Health workers are in the frontline during Ebola outbreaks. Personal protective equipment made of PVC and PVC-based medical devices help in the fight against the virus.
The Ebola virus causes an acute, serious illness which is often fatal if untreated. The virus was first discovered in 1976 by a Belgian doctor, and since then several outbreaks have claimed the lives of thousands of people. Just during the latest large-scale outbreak in West Africa 2013-2016, close to 30,000 people were infected and more than 10,000 died from the virus. On 1 August 2018, a new outbreak was declared in North Kivu Province in the Democratic Republic of Congo.
Ebola spreads from animals to humans. The virus can then spread from human-to-human via direct contact with the blood, secretions, organs or other bodily fluids of infected people, and with surfaces and materials contaminated with these fluids.
Because they are in the frontline during outbreaks, many healthcare workers are infected while treating patients with Ebola. During the 2013-2016 outbreak, more than 500 health care workers contracted the disease, and 269 were reported dead. To minimise the infection risk, major organisations such as the WHO and the U.S. Centers for Disease Control and Prevention (CDC) issued guidelines in the beginning of the 2013-2016 outbreak for personal protective equipment (PPE). When worn correctly, PPE is specialised clothing that acts as a barrier user's eyes, nose, mouth, skin, and clothing from contact with body fluids that may contain Ebola. PPE can thereby protect the user from the virus and help prevent spread of the disease.
In the image below, you can see what a full PPE outfit looks like. PVC is one of the only materials that can meet the strict requirements for most of the PPE. In fact, the plastic is mentioned specifically in both WHO and CDC guidelines for boots, aprons and gowns. PVC keeps out fluids and pathogens, which is essential during an outbreak. As the plastic is highly versatile, it can also be used for goggles, face shields, gloves and head covers. In their guidelines, the health organisations recommend that most of the PPE is disposed after use. However where applicable, PVC boots, cleaner’s gloves and gowns can withstand a thorough washing and sterilisation. On top, PVC is affordable, which also must be put into the equation in crisis situations in developing countries.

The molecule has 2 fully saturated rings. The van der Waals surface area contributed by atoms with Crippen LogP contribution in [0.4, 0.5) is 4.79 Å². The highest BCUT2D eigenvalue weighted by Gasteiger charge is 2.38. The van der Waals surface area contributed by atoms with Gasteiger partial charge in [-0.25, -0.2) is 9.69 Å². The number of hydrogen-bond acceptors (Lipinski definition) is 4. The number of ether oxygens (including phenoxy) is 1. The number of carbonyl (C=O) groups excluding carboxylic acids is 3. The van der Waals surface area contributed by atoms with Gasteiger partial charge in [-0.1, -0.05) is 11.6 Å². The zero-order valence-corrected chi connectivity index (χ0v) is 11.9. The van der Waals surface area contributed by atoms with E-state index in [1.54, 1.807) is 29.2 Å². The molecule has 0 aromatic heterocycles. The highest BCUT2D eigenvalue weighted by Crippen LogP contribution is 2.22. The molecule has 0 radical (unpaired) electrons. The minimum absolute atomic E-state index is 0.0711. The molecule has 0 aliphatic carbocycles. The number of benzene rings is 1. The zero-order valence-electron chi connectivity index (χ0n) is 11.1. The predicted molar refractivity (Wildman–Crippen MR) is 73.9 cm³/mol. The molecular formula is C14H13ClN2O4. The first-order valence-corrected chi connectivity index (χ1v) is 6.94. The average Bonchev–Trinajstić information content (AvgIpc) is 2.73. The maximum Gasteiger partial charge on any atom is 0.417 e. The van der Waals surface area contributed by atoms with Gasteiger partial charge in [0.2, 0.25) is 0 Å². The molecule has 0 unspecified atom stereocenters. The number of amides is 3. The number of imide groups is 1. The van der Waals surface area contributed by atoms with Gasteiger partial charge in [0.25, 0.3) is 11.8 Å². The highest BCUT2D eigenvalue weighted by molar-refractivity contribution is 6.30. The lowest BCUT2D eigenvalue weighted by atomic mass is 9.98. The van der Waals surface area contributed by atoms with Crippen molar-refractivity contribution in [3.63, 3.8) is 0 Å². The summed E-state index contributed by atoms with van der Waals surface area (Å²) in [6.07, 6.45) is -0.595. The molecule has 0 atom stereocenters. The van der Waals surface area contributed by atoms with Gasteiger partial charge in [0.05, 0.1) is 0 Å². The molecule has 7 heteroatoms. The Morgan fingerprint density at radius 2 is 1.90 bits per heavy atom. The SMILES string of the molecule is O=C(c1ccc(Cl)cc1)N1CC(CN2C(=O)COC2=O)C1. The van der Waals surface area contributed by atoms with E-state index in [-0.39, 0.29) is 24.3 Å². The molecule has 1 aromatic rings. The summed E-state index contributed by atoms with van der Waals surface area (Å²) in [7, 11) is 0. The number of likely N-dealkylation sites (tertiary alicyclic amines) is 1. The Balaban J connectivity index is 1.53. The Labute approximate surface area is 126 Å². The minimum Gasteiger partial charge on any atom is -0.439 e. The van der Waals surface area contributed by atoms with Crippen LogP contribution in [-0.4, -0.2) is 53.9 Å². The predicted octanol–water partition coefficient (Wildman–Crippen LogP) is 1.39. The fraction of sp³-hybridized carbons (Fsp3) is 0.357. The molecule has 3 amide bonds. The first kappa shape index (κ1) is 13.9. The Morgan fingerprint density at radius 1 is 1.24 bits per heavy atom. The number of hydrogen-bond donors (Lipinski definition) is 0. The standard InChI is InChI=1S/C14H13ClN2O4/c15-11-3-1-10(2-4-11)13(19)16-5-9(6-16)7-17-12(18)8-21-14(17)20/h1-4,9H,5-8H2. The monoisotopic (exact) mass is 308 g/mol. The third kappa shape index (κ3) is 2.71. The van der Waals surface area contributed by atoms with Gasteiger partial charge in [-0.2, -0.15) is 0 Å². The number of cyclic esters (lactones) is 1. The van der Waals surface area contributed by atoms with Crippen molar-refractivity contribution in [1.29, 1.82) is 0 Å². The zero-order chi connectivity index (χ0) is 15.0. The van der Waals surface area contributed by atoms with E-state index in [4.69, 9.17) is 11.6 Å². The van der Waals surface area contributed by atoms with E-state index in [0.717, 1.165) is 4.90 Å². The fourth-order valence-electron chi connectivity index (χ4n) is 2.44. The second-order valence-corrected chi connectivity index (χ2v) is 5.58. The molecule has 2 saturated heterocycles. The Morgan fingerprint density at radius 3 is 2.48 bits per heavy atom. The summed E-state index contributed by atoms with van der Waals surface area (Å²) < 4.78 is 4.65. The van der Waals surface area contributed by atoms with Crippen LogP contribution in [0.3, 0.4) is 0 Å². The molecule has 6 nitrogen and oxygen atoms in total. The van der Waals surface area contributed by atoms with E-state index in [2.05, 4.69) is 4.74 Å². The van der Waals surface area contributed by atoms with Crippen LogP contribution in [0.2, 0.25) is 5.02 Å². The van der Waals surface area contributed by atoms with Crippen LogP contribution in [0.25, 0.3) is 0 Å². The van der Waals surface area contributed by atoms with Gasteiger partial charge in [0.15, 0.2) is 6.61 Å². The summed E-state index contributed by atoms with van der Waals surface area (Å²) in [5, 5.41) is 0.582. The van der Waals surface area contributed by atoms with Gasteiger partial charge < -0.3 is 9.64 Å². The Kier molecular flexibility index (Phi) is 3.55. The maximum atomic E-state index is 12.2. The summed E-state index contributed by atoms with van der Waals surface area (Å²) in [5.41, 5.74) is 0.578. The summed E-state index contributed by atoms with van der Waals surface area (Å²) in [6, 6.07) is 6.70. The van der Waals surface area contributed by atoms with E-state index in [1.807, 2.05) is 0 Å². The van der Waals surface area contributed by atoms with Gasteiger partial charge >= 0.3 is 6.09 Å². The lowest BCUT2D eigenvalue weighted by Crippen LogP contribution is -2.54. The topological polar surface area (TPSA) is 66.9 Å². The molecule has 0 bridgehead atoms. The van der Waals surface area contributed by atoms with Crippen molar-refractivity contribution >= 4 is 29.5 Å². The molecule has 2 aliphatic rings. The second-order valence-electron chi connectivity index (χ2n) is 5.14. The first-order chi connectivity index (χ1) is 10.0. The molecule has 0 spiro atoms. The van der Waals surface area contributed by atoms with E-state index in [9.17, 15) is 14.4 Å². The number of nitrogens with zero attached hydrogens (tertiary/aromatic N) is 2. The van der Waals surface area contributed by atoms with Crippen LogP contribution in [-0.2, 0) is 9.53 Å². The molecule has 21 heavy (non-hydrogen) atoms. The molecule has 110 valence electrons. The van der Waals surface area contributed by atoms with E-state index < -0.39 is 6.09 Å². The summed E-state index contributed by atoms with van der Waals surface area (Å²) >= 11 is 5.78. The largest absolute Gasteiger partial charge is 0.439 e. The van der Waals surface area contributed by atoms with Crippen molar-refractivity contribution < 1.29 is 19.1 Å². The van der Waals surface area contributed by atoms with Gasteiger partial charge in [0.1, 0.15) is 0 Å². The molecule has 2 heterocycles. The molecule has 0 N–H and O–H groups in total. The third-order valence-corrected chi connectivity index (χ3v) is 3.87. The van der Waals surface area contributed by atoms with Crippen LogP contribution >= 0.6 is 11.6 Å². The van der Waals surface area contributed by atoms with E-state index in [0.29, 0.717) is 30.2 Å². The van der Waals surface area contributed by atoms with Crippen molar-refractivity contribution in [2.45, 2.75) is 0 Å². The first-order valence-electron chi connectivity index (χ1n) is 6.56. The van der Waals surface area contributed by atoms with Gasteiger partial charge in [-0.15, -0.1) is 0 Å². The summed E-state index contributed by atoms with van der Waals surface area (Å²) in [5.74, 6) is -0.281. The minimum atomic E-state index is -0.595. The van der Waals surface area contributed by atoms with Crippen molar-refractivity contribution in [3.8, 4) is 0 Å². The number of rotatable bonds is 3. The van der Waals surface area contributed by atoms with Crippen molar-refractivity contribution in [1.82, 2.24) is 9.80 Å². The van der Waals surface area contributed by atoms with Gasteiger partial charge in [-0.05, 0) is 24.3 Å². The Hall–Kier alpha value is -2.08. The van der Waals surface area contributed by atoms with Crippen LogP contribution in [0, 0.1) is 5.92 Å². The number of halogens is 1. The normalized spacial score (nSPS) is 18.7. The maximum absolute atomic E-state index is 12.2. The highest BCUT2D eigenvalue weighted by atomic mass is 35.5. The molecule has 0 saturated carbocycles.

Protecting health care workers is important during an Ebola outbreak. However, Ebola patients should of course receive proper medical care. Here PVC also proves its worth. PVC is the most used plastic for disposable medical devices and widely used for a range of other medical applications. During outbreaks, PVC blood bags, urine bags, suction tubes, feeding tubes, catheters, stretchers and other healthcare equipment help save many lives.